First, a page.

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Open Engineering

formerly Central European Journal of Engineering

Editor-in-Chief: Ritter, William

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Selection of the optimal solution of acoustic screens in a graphical interpretation of biplot and radar charts method

Ryszard Dachowski
  • Kielce University of Technology, Division of Civil Engineering and Architecture; Kielce Poland
  • Other articles by this author:
  • De Gruyter OnlineGoogle Scholar
/ Katarzyna Gałek
  • Corresponding author
  • Kielce University of Technology, Division of Civil Engineering and Architecture; Kielce Poland
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Published Online: 2018-12-26 | DOI: https://doi.org/10.1515/eng-2018-0061


The choice of an optimal solution among various available technological and material undertakings often becomes a problem of the engineering community. A multi-criteria technical and economic analysis is used in order to facilitate decision making. The objective of this article is to present biplot methods and radar charts as a possibility of graphic presentation of research results by obtaining an optimal solution on the example of an analysis of technological and material undertakings of acoustic screens. The research consisted in identifying technological and material solutions of the selected acoustic screens, and then defining features (criteria) and cases (technological and material solutions). The results were presented in radar charts and biplot-type graphs. The methodology consisted in generating a data matrix, which is then processed, decomposed and finally scaled. The calculations were carried out in the Statistica programme. The carried-out analysis showed that the spider web and biplot methods differ from each other. The biplot graph more precisely describes the solutions, and it presents the correlations between variables and cases.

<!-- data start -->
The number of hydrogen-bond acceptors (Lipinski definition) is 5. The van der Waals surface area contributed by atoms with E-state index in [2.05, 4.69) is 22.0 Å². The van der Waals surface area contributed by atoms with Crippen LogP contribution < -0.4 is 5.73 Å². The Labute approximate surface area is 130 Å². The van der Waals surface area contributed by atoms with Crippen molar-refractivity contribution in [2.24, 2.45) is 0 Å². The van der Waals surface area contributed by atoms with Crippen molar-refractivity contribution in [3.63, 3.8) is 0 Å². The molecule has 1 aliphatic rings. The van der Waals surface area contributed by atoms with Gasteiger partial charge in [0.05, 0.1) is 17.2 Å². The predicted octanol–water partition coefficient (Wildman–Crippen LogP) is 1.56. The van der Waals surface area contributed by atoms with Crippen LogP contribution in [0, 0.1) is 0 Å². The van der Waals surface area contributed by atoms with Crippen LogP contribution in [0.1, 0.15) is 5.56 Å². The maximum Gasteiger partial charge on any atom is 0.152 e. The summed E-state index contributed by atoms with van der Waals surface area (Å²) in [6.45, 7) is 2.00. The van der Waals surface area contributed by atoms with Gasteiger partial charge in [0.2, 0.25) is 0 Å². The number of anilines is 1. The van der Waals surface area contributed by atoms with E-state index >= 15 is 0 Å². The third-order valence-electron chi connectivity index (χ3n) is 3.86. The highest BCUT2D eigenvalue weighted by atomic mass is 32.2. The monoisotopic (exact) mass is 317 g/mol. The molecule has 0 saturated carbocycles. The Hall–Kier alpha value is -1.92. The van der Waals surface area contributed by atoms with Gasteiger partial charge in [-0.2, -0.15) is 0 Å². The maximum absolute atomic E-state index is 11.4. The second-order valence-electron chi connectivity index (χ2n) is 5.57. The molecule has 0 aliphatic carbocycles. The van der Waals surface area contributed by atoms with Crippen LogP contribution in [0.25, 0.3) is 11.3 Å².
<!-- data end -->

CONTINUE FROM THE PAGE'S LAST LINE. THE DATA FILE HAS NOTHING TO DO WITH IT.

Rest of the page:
Keywords: acoustic panels; spider web; graph, two-dimensional; vectors

1 Introduction

The road network development and the dynamic automotive industry development are associated with traffic noise. One of the most effective, fast and economical ways to reduce the noise level associated with car traffic are acoustic screens [4]. The design of acoustic screens is related to the fulfilment of effectiveness conditions, i.e. maximum noise reduction, while maintaining the aesthetics, fitting the screen in the natural landscape and obtaining the desired durability that provides the long-term functioning and undemanding maintenance. The technological and material solution of the acoustic screens should be chosen in a way that ensures appropriate operational effects at low costs [7]. The choice of a specific technological and material solution among the selected types of the acoustic screens requires the analysis of environmental, technological, functional, structural and economic factors. In practice, the decision is made unreasonably, taking into account only investment costs, the result of which is the selection of inefficient solutions and those disturbing the natural landscape. The filling, which determines acoustic insulation, is considered the most important element of the acoustic screen construction [16].

In the classification, in terms of the material, the screens can be divided into:

  • – metal,

  • – concrete,

  • – timber,

  • – plastic,

  • – glass ones,

  • – other.

The group of metal screens includes aluminium and steel covers. Metal cassettes are often used in Poland. The filling of such a panel is made of mineral wool which is covered by a perforated aluminium or steel layer. The acoustic properties of this type of screens are relatively good. Both sound absorbing and reflecting screens are produced. The housing is available in any colour. Perforated screens with large holes allow for growing with climbing plants [6]. The price of metal screens is relatively low, but it should be noted that such panels require maintenance and use of anti-corrosion agents, which entails additional costs [4].